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Heavenly Pair

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I think it was the boots. I've always been a sucker for a good pair of boots; just ask Mags. Anyway, that's what made me notice the kid. She was sitting by her ride in the parking lot, lacing them up. The boots, that is. What a kid like that was doing with a white KTM 690 Duke was anyone's guess though. Standard with tubular bars, great big thumper. No way she knew what she had right there. Just sitting there, she was, flicking at the wheel of her bike, looking for all the world like she had nothing more important to do, which meant she most certainly did. Most people wouldn't have noticed the switchblade in her pocket, but I'm not most people. Most people aren't dead.

I took a seat across the road and lit up a cigarette. That's one of the perks about being an angel; glorified bodies can't be hurt by nicotine. The kid keeps flicking at the wheel, though there's nothing wrong with it far as I can see. Just when I'm starting to wonder what's taking so long, I see Mags's familiar head peeking 'round the corner. I guess that's what you get for dying in your teens; you always look like one. That's not as peachy as it seems, believe it or not.

Mags walks up to the kid, starts talking softly. I can hear them; glorified body and all. There's more to it than guilt-free smoking.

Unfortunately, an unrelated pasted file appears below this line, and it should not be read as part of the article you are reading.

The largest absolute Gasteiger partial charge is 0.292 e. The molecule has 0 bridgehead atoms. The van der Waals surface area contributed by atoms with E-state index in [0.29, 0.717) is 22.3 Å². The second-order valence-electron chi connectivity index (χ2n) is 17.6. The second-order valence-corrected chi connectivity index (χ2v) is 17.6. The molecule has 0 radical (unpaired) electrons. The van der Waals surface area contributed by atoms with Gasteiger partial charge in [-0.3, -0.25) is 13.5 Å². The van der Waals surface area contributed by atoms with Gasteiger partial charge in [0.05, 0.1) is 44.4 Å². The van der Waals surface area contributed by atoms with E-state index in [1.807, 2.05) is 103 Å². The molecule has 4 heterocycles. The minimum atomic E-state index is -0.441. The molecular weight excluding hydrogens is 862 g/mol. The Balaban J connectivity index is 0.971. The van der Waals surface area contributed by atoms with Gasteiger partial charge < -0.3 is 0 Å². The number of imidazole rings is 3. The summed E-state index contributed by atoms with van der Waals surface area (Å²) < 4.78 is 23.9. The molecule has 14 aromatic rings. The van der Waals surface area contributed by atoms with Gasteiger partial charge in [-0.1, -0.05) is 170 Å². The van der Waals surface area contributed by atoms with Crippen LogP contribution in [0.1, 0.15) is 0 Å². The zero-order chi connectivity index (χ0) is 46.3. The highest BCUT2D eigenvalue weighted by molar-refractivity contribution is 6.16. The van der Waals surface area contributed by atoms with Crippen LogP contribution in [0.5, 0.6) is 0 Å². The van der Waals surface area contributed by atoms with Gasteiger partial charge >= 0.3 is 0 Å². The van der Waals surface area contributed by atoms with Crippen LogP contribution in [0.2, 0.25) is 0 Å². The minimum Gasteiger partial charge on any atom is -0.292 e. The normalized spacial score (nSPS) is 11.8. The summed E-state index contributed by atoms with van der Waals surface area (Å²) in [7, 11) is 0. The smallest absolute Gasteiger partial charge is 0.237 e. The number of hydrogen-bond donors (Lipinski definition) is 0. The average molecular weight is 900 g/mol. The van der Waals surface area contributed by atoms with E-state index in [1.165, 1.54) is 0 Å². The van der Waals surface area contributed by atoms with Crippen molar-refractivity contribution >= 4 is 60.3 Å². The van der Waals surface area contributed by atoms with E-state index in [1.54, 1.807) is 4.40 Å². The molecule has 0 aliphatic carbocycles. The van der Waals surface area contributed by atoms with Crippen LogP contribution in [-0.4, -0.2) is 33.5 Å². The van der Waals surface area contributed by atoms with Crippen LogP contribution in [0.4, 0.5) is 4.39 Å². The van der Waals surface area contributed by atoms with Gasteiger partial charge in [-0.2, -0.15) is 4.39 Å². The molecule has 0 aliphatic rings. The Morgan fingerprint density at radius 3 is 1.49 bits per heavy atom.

"It gets better," Mags tells her, and the kid looks at her like she fell from the sky, which is ironic, I guess. If that's the word I'm looking for. I never did finish high school; that kinda what all this is about.

"How would you know?" The kid keeps looking straight ahead, but not at me. No matter how hard she looks, that's one thing she won't see.

"I've been there. Some straight bitch slapped me once for asking her out."

The kid looks up now, right into Mags's shirt. She blushes, turns away. Mags grabs her chin, turns her head back again, gently. "Yeah?" Hurt, untrusting eyes. "And what are you, like, some goth cheerleader?"

"If I were a goth," Mags corrects her gently, "my hair would be black, not magenta. And I'm much older than I look."

The kid pulls her head away, gets up. "Whatever. I'm out of here." She's a tiny little thing, looking oddly out of place on the bike, but that's not the bike's fault. It's not about size; it's about how you ride it.

Mags gets up with her, fishes something out of her bag that couldn't possibly have fit in there; a pink and white Shoei helmet, hands it to the kid. "At least wear this. No reason to loose your head over a woman." She winks.

For a moment, the kid is stunned. Then she grabs the helmet – maybe she knows what it's worth – and puts it on. At least she knows how to do that. That's a start. "All right," she says, revving the engine. "But just for you. You've got a nice rack." And she's off, way too fast, but no amount of cleavage could prevent that, right now. Mags turns to me and winks.

I tip my hat to her, and blink out of existence. We'll work the kid. We just need time. Fortunately, we've got plenty of that.

When I get back to the eternal beach, Mags is already there, waiting.